7. Let your dog outafter the apartment is basically a personalized candy shop for your dog. He’s probably so excited for the daily “hunt” that he’ll barely notice when you leave.
  8. If you crate your dog, just use lots of puzzle toys and other chewies.
  9. If your dog won’t eat while he’s alone, reach out. I can help troubleshoot!

How to wake up like a dog

A variety of treats and dental bones

How to wake up like a dog

In a bag! A super-easy puzzle toy for your dog.

My “backwards” morning routine ends with the best parts of the day. Barley doesn’t even acknowledge me most mornings as he dashes off to start finding his goodies. It’s perfect.

How to wake up like a dog

Kayla is from Ashland, Wisconsin but lives in Missoula Montana. She holds a degree in biology from Colorado College and has spent years working in zoos, animal shelters, as a private dog trainer, and with working detection K9s. She is a Certified Dog Behavior Consultant. She shares her life with her border collie Barley.

Dog Behavior Modification Techniques for Urinating in the House

When little Eddie wakes up early in the morning, he may disturb your sleep and try to get you up along with him. If your pup has turned into an “alarm clock dog,” reset his timing by training him to sleep later. With changes to his daily routine and a comfy resting spot of his own, your pup should wake along with you, allowing you to sleep later in the morning.

Step 1

Exercise your pup for at least a half-hour each day, recommends Dr. Marty Becker of the Vetstreet website. Ideally, exercise him an hour or two before bedtime with some interactive outdoor play or a brisk walk. This tires him out so that he’ll sleep longer in the morning.

Step 2

Change your dog’s feeding schedule by moving his dinner and breakfast times later by an hour. Adjust the feeding times slowly, in 10- to 15-minute increments every couple of days, until you reach an hour’s difference. This will encourage him to wake up later, especially if he’s motivated by food. Further discourage Eddie’s early rising by not feeding him immediately after you wake; instead wait at least a half-hour after getting up to fill his dish.

Step 3

Take your pup out right before bedtime to potty on a leash, observing him to ensure that he truly does eliminate. Some dogs are awoken early because of the need to go to the bathroom, which a before-bedtime potty break should put a stop to.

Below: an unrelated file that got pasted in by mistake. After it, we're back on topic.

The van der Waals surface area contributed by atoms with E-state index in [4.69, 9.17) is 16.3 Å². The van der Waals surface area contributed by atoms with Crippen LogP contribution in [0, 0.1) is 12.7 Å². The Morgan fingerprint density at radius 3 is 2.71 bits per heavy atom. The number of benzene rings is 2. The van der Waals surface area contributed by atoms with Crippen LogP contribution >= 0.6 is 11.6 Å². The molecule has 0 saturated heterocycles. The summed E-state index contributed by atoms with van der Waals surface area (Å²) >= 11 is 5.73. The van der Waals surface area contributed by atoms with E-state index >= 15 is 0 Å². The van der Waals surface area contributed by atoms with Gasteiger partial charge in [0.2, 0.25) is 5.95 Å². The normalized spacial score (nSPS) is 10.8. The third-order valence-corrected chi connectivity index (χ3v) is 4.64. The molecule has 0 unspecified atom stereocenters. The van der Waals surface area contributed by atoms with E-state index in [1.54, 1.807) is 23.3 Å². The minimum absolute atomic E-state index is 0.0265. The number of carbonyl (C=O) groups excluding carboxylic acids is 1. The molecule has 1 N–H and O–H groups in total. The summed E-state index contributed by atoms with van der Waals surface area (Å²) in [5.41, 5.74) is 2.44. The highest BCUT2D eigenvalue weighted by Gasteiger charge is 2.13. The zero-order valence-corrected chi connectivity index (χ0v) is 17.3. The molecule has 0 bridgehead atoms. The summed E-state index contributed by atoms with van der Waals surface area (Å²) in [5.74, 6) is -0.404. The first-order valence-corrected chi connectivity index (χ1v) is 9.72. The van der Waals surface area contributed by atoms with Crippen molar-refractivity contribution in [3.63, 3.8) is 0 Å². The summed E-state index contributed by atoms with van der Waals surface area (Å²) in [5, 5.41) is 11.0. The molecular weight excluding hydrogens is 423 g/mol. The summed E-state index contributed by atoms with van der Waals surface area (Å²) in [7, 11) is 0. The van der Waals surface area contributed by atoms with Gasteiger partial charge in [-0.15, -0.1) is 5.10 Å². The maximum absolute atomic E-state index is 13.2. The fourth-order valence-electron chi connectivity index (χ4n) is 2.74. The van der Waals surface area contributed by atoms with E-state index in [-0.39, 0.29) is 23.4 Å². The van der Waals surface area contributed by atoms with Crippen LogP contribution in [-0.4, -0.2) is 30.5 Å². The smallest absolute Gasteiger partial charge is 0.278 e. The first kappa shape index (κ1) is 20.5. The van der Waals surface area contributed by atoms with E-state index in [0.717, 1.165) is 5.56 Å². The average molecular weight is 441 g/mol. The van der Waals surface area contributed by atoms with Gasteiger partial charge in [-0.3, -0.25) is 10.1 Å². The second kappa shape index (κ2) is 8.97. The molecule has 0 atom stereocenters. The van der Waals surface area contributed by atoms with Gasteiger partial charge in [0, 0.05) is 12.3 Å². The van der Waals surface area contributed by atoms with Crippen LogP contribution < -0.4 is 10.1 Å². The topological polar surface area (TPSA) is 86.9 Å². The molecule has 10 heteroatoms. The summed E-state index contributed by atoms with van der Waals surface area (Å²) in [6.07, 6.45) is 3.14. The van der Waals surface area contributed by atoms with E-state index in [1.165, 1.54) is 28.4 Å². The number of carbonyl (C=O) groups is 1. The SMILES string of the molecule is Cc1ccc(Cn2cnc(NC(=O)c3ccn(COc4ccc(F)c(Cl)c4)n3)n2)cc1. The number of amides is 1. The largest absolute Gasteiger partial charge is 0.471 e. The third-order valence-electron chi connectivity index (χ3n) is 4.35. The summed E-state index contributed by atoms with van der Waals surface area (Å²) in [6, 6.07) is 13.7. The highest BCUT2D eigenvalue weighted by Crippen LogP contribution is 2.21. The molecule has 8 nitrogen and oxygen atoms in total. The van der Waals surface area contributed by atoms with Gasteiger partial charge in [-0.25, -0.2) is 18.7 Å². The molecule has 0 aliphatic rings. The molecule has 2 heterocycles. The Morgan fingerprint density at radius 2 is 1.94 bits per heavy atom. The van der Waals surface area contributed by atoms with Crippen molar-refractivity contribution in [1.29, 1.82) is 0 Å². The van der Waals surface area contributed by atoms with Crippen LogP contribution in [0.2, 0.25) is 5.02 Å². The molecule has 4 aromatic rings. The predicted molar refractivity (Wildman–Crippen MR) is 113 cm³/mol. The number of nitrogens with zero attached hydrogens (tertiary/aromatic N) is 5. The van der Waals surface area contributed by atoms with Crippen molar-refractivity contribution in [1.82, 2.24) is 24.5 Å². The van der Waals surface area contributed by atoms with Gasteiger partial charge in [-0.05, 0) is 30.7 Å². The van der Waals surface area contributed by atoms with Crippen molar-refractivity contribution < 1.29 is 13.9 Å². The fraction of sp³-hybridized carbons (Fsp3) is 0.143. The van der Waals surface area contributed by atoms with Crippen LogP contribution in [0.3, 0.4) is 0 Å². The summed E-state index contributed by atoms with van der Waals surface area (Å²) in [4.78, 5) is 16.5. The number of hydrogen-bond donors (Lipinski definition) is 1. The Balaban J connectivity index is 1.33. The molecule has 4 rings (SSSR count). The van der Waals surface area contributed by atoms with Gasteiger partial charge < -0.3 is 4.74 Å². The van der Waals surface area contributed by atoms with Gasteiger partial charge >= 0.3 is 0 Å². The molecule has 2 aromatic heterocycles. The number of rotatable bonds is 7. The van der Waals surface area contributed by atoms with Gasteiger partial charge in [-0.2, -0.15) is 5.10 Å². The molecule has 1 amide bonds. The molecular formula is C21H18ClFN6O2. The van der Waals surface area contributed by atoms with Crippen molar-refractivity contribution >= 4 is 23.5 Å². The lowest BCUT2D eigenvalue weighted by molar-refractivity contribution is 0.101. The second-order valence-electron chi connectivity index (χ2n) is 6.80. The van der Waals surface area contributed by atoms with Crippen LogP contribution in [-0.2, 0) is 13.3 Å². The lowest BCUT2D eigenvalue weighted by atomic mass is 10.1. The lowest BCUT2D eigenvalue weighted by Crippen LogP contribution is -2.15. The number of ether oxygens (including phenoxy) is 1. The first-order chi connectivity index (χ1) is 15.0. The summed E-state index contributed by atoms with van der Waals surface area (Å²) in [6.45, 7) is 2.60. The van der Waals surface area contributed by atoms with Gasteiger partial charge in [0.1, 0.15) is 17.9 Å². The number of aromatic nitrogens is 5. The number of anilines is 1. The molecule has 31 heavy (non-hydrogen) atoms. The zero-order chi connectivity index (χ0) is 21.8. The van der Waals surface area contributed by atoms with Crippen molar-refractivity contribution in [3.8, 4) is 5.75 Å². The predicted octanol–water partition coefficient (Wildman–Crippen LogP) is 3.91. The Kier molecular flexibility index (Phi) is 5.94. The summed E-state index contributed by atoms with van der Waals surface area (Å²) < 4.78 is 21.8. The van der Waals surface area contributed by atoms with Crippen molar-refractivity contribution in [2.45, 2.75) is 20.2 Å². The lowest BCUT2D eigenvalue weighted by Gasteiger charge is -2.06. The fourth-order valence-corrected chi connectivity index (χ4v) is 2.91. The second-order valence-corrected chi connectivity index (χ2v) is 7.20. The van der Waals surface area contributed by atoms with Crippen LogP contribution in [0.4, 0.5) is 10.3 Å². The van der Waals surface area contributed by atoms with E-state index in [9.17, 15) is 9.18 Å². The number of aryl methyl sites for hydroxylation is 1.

Step 4

Crate your pup with you in your room, but don’t allow him on your bed. Sometimes your tossing and turning may wake up Eddie early in the morning.

Step 5

Darken the room in which your dog sleeps with thick, light-blocking curtains and cover his crate with a towel or blanket. This prevents him from being woken early by the light of the sun. Use a white-noise machine to block out any neighborhood sounds that could also wake him early, recommends an article on the Whole Dog Journal website.

Step 6

Ignore your pup’s attempts to wake you in the morning. If you react to your pooch in any way, it only reinforces the behavior, teaching him that by bothering you, he’ll awaken you and you’ll interact with him. By ignoring him, he’ll soon understand that waking early to engage you won’t elicit the response he wants, so he’ll be more apt to sleep later and rise only when you do.


Puppies younger than eight months of age can wait only as many hours as their age in months, plus one, between potty breaks, according to the American Society for the Prevention of Cruelty to Animals. If little Eddie wakes you early in the morning to “go,” don’t ignore him.

Your pup suddenly waking up early and bothering you to go potty in the morning could indicate that he has a urinary tract infection or other medical issue. Visit the vet to rule out such a problem.

Set up an automatic, timed feeder for your pooch to dispense his portion of food in the morning if necessary. This is a hedge against a food-motivated pooch attempting to wake you early for his breakfast.

Provide your pup with a nice, comfy bed in his crate, which gives him a pleasant spot to rest so that he’ll be more apt to sleep later.